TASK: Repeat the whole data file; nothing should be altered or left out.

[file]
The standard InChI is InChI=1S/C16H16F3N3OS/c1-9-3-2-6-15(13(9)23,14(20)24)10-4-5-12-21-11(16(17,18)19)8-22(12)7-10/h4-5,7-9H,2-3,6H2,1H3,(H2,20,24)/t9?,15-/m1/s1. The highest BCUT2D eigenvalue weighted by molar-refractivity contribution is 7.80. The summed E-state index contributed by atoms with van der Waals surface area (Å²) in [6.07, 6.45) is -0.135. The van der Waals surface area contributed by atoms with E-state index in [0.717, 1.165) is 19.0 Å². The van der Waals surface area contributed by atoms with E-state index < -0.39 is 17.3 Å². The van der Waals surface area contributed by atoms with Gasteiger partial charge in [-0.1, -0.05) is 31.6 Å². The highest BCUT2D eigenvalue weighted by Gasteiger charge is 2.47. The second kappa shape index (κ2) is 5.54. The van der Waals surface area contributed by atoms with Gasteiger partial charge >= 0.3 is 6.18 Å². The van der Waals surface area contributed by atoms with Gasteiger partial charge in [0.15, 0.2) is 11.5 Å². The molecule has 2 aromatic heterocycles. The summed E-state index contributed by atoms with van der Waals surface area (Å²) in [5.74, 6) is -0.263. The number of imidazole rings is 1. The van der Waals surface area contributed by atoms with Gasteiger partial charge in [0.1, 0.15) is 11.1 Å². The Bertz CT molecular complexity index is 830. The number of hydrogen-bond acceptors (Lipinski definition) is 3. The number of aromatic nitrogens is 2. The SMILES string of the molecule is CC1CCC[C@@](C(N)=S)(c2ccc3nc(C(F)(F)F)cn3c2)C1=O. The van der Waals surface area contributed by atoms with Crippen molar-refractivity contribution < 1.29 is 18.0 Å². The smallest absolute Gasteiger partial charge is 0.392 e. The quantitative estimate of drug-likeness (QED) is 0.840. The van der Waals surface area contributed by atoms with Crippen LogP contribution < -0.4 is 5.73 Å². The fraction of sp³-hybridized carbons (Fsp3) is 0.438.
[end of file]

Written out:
The standard InChI is InChI=1S/C16H16F3N3OS/c1-9-3-2-6-15(13(9)23,14(20)24)10-4-5-12-21-11(16(17,18)19)8-22(12)7-10/h4-5,7-9H,2-3,6H2,1H3,(H2,20,24)/t9?,15-/m1/s1. The highest BCUT2D eigenvalue weighted by molar-refractivity contribution is 7.80. The summed E-state index contributed by atoms with van der Waals surface area (Å²) in [6.07, 6.45) is -0.135. The van der Waals surface area contributed by atoms with E-state index in [0.717, 1.165) is 19.0 Å². The van der Waals surface area contributed by atoms with E-state index < -0.39 is 17.3 Å². The van der Waals surface area contributed by atoms with Gasteiger partial charge in [-0.1, -0.05) is 31.6 Å². The highest BCUT2D eigenvalue weighted by Gasteiger charge is 2.47. The second kappa shape index (κ2) is 5.54. The van der Waals surface area contributed by atoms with Gasteiger partial charge >= 0.3 is 6.18 Å². The van der Waals surface area contributed by atoms with Gasteiger partial charge in [0.15, 0.2) is 11.5 Å². The molecule has 2 aromatic heterocycles. The summed E-state index contributed by atoms with van der Waals surface area (Å²) in [5.74, 6) is -0.263. The number of imidazole rings is 1. The van der Waals surface area contributed by atoms with Gasteiger partial charge in [0.1, 0.15) is 11.1 Å². The Bertz CT molecular complexity index is 830. The number of hydrogen-bond acceptors (Lipinski definition) is 3. The number of aromatic nitrogens is 2. The SMILES string of the molecule is CC1CCC[C@@](C(N)=S)(c2ccc3nc(C(F)(F)F)cn3c2)C1=O. The van der Waals surface area contributed by atoms with Crippen molar-refractivity contribution < 1.29 is 18.0 Å². The smallest absolute Gasteiger partial charge is 0.392 e. The quantitative estimate of drug-likeness (QED) is 0.840. The van der Waals surface area contributed by atoms with Crippen LogP contribution < -0.4 is 5.73 Å². The fraction of sp³-hybridized carbons (Fsp3) is 0.438.